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Lovers rock

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Lovers rock is a style of reggae music noted for its romantic sound and content. While love songs had been an important part of reggae since the late 1960s, the style was given a greater focus and a name in London in the mid-1970s.[1]


The roots of lovers rock lie in the last days of the rocksteady era and early days of reggae, with Jamaican and American singers such as Ken Boothe, Johnny Nash and John Holt enjoying international hits with versions of well-known love songs.[2]

A style suited to the London reggae scene, lovers rock represented an apolitical counterpoint to the conscious Rastafarian sound dominant in Jamaica at the time, a continuation of the soulful and commonly love-themed rocksteady style, based on singers like Alton Ellis, who were not very optimistic about the rise of Rastafarian reggae.[1] It combined the smooth soul sounds of Chicago and Philadelphia soul with rocksteady and reggae bassline rhythms.[3][4] Rooted in the sound systems of South London, the style had particular appeal amongst women and produced many female stars including Carroll Thompson. Louisa Mark was aged 14 when she had a major lovers rock hit with her version of Robert Parker's "Caught You in a Lie" in 1975. This spawned the distinctive young girl female sound associated with early lovers rock.

Simplicity formed in 1975 and released their first hit "To Be in Love" produced by Coxson; the B-side was the Emotions' US R&B song, "A Feeling Is a Feeling". They were headhunted by Neville King who produced their UK reggae chart hit "Black Is Our Colour". This was followed by the husband and wife production team of Dennis and Eve Harris who then had a big hit with T.T. Ross's "Last Date". Dennis Harris then set up a new record label, Lover's Rock, at his South East London Studio on Upper Brockley Road along with John Kpiaye and Dennis Bovell, which gave the new genre a name.[4][page needed]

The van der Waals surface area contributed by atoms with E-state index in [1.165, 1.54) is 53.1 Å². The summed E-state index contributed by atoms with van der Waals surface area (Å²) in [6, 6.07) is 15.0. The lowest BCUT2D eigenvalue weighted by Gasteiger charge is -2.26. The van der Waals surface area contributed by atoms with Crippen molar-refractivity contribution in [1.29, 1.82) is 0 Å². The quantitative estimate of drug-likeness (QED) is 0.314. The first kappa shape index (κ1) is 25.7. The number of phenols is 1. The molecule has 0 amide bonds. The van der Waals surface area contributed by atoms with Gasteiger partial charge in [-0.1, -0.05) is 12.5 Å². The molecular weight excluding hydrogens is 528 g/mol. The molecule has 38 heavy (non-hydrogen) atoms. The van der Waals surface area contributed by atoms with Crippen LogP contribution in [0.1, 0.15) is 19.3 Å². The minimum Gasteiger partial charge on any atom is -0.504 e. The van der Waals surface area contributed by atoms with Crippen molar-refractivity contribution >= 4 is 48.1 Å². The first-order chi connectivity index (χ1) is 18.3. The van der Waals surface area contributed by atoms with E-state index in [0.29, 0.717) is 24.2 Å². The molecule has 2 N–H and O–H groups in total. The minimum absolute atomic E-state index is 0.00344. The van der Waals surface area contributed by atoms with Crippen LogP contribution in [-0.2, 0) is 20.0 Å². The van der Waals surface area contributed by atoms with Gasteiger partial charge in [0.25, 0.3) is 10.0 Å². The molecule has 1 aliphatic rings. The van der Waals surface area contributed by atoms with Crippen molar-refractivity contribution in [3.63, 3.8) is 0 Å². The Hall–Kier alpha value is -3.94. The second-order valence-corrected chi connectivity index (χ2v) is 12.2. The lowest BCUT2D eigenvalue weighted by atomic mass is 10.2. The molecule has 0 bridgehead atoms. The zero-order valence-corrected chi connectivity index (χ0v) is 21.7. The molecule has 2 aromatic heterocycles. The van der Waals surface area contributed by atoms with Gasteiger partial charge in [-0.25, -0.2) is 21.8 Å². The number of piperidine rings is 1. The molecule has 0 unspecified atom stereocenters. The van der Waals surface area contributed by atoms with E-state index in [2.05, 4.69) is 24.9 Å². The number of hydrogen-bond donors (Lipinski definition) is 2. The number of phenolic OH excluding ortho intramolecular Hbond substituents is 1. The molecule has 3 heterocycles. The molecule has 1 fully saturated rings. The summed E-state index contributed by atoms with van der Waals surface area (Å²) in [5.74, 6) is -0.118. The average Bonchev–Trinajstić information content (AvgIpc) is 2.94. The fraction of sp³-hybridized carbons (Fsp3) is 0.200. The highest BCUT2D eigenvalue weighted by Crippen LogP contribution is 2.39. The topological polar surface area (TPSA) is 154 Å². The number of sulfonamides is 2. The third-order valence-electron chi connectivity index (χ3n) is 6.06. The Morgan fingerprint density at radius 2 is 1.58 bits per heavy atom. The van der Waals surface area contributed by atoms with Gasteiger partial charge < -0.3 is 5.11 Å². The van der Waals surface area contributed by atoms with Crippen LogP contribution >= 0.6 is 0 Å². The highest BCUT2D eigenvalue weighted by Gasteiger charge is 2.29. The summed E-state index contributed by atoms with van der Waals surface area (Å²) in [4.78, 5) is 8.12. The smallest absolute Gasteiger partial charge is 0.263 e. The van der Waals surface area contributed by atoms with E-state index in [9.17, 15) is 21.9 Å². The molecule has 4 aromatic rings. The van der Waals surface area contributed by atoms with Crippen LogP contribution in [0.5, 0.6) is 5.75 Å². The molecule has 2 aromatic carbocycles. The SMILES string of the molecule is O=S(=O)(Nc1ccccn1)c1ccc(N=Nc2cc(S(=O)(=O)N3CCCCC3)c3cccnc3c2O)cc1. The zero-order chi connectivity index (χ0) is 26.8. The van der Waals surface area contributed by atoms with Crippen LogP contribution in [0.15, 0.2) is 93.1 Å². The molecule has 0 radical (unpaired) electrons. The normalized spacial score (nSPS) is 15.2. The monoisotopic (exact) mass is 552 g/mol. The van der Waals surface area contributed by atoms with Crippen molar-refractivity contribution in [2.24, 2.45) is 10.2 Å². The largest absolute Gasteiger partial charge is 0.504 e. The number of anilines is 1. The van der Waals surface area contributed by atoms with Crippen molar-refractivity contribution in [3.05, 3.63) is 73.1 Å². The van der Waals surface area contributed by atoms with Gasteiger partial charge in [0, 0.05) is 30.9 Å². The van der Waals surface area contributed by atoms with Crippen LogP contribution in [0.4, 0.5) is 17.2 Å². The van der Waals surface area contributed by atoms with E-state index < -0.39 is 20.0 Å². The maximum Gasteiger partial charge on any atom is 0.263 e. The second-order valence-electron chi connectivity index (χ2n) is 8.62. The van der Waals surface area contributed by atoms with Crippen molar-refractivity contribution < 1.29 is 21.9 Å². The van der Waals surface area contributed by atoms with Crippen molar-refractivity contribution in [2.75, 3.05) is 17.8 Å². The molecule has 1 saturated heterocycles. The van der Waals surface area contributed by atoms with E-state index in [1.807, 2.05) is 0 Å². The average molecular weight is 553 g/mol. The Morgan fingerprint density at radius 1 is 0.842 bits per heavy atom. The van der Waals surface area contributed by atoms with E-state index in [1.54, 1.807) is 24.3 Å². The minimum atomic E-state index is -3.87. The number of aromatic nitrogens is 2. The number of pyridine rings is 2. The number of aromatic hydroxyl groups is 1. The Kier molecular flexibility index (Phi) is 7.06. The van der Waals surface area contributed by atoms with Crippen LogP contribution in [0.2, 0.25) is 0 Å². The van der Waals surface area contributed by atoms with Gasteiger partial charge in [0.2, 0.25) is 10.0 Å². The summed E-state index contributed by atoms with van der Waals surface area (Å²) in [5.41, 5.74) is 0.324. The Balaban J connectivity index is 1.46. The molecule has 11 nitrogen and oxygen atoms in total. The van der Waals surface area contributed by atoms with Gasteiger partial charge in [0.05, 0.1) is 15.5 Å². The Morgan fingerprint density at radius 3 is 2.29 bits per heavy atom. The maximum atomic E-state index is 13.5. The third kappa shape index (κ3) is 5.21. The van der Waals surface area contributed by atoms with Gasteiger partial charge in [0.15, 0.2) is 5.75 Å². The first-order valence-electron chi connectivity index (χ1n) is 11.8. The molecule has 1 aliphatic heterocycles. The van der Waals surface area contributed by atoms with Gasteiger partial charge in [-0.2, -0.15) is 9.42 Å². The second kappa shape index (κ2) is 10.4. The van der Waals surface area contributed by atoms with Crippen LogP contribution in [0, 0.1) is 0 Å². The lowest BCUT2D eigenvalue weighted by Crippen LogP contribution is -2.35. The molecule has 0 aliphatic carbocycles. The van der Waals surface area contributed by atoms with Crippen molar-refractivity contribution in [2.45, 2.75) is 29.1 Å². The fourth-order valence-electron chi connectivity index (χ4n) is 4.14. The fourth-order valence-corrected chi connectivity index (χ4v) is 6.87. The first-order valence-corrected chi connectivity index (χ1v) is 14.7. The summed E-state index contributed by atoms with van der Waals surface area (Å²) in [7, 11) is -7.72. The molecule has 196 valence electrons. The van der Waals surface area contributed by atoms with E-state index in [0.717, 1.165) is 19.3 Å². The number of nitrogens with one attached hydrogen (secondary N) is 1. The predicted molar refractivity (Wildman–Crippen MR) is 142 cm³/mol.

Kofi performing at the Giants of Lovers Rock event, 2012

South London trio Brown Sugar (including a young Caron Wheeler, later of Soul II Soul) pioneered a subgenre, 'conscious lovers', with songs such as "I'm in Love with a Dreadlocks" (1977) and "Black Pride". Others who released records in this subgenre included the Battersea singer Winsome and Kofi.[4] Lovers rock became a staple of London's sound systems such as Chicken Hi-Fi, Success Sound, and Soferno B.[2]

Neil "Mad Professor" Fraser became a key lovers rock producer, working with Deborahe Glasgow, while Bovell produced one of the genre's biggest hits, Janet Kay's "Silly Games", which reached number 2 in the UK Singles Chart in 1979.[1][2][3] Although noted for the preponderance and youth of its female exponents, the new style produced male stars as well, including Honey Boy Martin, Trevor Walters, Honey Boy, and Winston Reedy. The trend also saw the emergence of many male groups, including Tradition, The Investigators and the Birmingham group Beshara, who in 1981, had the emotive reggae chart hit "Men Cry Too".

Subsequently, numerous well-established Jamaican acts attempted the new sound. Most successful among these were Gregory Isaacs, Dennis Brown, Sugar Minott, and later Freddie McGregor.[2][3] Brown's "Money in My Pocket" (#14 in 1979) and Minott's "Good Thing Going" (#4 in 1981) were both successful hits in the UK Singles Chart.

Other lovers rock singers were Junior Murvin,[5] Beres Hammond, Horace Andy, Kofi, Sanchez, Samantha Rose, and Macia Aitken.[6] Maxi Priest gained lovers rock hits such as "Wild World"(1988) and "Close to You"(1990).[7]

Seminal punk/rock/ska/reggae crossover band The Clash popularised the term, introducing it to a wider mainstream audience, by including a song called "Lover's Rock" on their 1979 signature double LP, London Calling.

The popularity of lovers rock continued through the next decade. In the 1980s the Fashion label was successful with UK audiences, and the Revue label had a chart-topper in 1986 with Boris Gardiner's "I Wanna Wake Up with You".[2] In the 1990s, artists such as Mike Anthony, Peter Hunnigale and Donna Marie enjoyed success with the genre, and several British stars performed at Reggae Sunsplash.[2][4]